In general, a degree in criminal justice is not a prerequisite for a career in law enforcement. Although requirements vary by state standards and local agencies, most law enforcement positions instead require the completion of a law enforcement training program. When a degree is a requirement, criminal justice is not the only program that should be considered when pursuing a career in law enforcement.
Law Enforcement Officer Basic Requirements
For many candidates interested in law enforcement, the goal is to become a police officer. The basic requirements for police officer positions at the state and local levels are to have a valid driver’s license, be a legal resident of the United States, and be at least 21 years of age.
Police officer candidates should also have a solid reputation with no felony or juvenile convictions; while a juvenile conviction cannot legally be held against someone after the age of 18, there is the possibility that the information could damage a candidate’s chances. An adult felony conviction is an automatic disqualification for police officer candidates.
Previous Experience, Traits, and Skills
Previous experience is helpful for entering into the law enforcement field. With a solid work history, candidates can illustrate a strong work ethic, communication skills, and an understanding of basic procedures with previous work experience in positions with local government or agencies that work in the community.
Common skills and traits that are helpful for a law enforcement officer include physical strength, the ability to run long and short distances, quick reflexes, interpersonal communication, mediation, problem solving, courage, collaborative skills, assertiveness, resourcefulness, self-confidence, empathy, and compassion.
Education and Training Requirements
For most law enforcement officer positions, candidates must have either graduated from high school or received a GED. Candidates must also pass examinations after attending a police academy. Some of the training will include courses that cover topics in civil rights, state and local laws, the constitution, investigation, and criminal psychology. In addition, police officer trainees will learn first aid, patrol techniques, self defense, firearm training.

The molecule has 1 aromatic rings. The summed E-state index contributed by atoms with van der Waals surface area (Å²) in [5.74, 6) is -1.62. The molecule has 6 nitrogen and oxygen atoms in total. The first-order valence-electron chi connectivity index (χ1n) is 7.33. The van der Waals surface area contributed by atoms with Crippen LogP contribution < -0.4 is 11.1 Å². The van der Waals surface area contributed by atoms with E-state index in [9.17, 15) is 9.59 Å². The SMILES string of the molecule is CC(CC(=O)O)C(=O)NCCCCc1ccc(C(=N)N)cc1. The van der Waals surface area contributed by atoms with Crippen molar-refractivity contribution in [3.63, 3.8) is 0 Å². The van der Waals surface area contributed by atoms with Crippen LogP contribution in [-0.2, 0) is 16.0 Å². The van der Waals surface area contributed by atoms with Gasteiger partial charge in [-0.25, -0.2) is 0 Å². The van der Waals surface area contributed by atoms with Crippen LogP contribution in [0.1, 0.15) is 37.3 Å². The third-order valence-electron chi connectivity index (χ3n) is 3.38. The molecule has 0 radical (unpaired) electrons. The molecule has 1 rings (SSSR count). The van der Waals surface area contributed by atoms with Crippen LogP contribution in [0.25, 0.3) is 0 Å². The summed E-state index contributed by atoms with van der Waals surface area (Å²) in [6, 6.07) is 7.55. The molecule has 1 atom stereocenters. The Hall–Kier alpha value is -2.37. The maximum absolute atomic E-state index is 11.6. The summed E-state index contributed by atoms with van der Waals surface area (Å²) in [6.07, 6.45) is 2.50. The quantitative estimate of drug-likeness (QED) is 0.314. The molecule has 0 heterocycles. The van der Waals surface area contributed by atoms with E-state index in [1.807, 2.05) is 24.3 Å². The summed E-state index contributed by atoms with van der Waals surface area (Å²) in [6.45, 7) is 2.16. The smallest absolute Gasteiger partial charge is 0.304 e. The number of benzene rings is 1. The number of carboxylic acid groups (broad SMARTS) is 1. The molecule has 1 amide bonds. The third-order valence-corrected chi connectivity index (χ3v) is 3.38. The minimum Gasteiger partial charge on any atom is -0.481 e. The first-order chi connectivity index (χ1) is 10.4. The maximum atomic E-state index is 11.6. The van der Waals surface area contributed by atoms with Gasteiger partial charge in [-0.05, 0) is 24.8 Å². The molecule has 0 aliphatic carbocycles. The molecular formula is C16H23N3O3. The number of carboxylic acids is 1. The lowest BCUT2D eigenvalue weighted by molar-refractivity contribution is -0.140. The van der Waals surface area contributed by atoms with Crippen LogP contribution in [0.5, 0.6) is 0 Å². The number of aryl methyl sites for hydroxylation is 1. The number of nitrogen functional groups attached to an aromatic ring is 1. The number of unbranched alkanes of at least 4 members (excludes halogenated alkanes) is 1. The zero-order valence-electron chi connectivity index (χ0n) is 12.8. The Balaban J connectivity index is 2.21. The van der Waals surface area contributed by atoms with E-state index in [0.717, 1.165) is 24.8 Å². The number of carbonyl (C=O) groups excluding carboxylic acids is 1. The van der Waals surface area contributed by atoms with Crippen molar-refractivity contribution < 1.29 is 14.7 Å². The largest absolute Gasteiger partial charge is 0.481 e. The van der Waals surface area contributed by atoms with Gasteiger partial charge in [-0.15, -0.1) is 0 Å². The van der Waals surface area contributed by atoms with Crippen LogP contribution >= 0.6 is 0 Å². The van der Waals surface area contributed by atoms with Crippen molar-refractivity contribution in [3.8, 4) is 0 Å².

A degree in criminal justice is recommended, but degrees in other fields such as accounting or computer technology can also be applicable.
Examinations are given for coursework, physical fitness, firearm training, background checks, drugs tests, and psychological state. During the interview process, a college degree can earn a candidate additional points.
Other Law Enforcement Positions
While a degree in higher education is not a requirement for most law enforcement officer careers, some law enforcement positions do require a college degree. Higher education can be helpful for promotions to administrative positions and detective, for example, and criminal justice degrees can be helpful for preparing candidates for police officer training.
Additionally, there are some specialized fields within law enforcement that require specific training and higher education degrees. Forensic scientists and DNR agents, for example, require specialized degrees that incorporate both law enforcement and forensic or natural science courses, respectively.
Local and state law enforcement agencies also hire for a variety of other positions from administrative support to information technology professionals. These positions will also require a specialized degree.